Summary: The significance of the statement "Who will roll away the stone?" in Mark 6:3-4
ROLLING AWAY STONES
Easter Morning begins in darkness
A darkness of despair and disillusionment
A darkness of “Why did He die?” and “What will happen now?”
A darkness in the heart of a mother who has lost her son
A darkness in a group of followers who have lost their leader
But into every darkness comes a light
At first faint
Then growing in strength and clarity
As shadows are dispelled
And darkness recedes
And morning breaks
A stone is rolled away
And a tomb is found to be empty
And as in the days of the prophet Isaiah “The people that walked in darkness have seen a great light”
-Stephen Ring (1998)
AND THEY ASKED EACH OTHER, “WHO WILL ROLL THE STONE AWAY FROM THE ENTRANCE OF THE TOMB?” BUT WHEN THEY LOOKED UP, THEY SAW THAT THE STONE, WHICH WAS VERY LARGE, HAD BEEN ROLLED AWAY.
To understand why this passage has come to have significance for me, you need to understand something about my reaction to the first Easter sunrise service I attended here at a local cemetery
I don’t like cemeteries-I actually had a fear of cemeteries as a child. The first death I had to deal with as a child was my grandmother, the second was my grandfather, and in 1980 my mother died very suddenly and unexpectedly. The first Easter Sunrise service in recent memory I went to was in 1991, and in one part of my being, I honestly didn’t want to go, because that was the first time I was in this cemetery since my mother died. I don’t believe in going to gravesites after a death of a loved one, because I don’t believe that the essence of what makes up a person is here in a grave any more.
You need to understand these things about me in order to understand why these verses have had such an impact on me.
I want to consider those women going to the tomb that first Easter Sunday morning.
I expect they didn’t want to be there in some secret place of their heart either. They were dumbfounded and disillusioned at the loss of the Master. But they desired to perform this one last act of service, of respect, to the body of the man they had followed, listened to and served for the past several months. They were filled with despair---remember the events of that first Easter were in the process of unfolding. They didn’t know the story like we do.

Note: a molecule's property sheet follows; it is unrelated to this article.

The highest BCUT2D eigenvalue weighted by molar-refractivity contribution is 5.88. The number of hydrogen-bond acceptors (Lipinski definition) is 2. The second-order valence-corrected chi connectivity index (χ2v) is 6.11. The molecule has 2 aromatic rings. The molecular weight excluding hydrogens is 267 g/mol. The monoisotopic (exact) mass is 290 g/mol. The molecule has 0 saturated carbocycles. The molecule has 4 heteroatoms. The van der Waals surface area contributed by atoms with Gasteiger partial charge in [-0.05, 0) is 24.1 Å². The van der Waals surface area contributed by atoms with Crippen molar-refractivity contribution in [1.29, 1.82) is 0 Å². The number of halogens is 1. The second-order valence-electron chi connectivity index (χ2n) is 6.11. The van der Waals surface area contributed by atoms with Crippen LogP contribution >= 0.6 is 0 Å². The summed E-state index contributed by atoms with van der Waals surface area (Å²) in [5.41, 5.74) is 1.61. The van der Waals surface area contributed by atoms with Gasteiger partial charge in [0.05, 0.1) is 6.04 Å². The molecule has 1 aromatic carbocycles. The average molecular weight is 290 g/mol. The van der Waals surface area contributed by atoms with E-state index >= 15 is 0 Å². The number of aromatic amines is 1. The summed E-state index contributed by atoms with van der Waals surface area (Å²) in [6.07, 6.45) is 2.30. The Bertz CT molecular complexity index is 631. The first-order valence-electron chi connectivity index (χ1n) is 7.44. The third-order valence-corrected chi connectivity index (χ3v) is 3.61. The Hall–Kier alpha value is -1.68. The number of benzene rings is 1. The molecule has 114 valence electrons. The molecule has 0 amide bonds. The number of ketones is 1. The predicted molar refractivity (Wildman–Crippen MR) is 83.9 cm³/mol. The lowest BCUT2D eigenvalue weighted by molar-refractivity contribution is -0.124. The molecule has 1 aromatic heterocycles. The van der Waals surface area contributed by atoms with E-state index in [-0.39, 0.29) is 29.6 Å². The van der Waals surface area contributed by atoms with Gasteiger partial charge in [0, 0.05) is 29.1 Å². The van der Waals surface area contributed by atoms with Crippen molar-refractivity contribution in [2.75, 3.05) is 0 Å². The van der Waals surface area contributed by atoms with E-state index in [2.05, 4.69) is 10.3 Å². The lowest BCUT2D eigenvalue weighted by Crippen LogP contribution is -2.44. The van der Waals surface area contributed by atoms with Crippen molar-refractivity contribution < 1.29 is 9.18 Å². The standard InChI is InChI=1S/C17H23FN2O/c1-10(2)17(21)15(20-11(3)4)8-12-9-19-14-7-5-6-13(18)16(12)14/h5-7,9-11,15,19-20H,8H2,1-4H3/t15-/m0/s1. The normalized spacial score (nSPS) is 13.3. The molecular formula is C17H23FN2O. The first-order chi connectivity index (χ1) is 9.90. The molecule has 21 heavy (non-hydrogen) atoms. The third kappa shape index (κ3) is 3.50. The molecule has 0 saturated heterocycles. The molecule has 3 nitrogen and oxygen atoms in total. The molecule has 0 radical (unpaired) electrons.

Then we read in Mark’s account that one of them suddenly has a horrible thought. “Who will roll the stone away from the entrance of the tomb?”
Has that ever happened to you? Have you had a desire to serve the Lord, a longing to be able to fill some need, some vacancy, and yet you were stopped up short by the realization that there existed a great obstacle, a stone, which was very large in your path. Maybe it’s a stone of uncertainly, a stone of depression, a stone of lack of confidence. In despair and frustration you say, “Well, that’s that! I can’t do this!” “I’m too young” or “I’m too old” or “I’d just fall on my face.”.
We are really good at finding the obstacles in our path, and we often detour around them, or stop trying. I have come to believe that when God gifts a person in a particular area of ministry, and if that person, recognizing that gift and is willing to offer up that gift to God, that God in turn will cause the imaginary stones on our paths to disappear, or He, through His grace and power, and sometimes through others, will roll away a stone that is an obstacle in our Christian walk.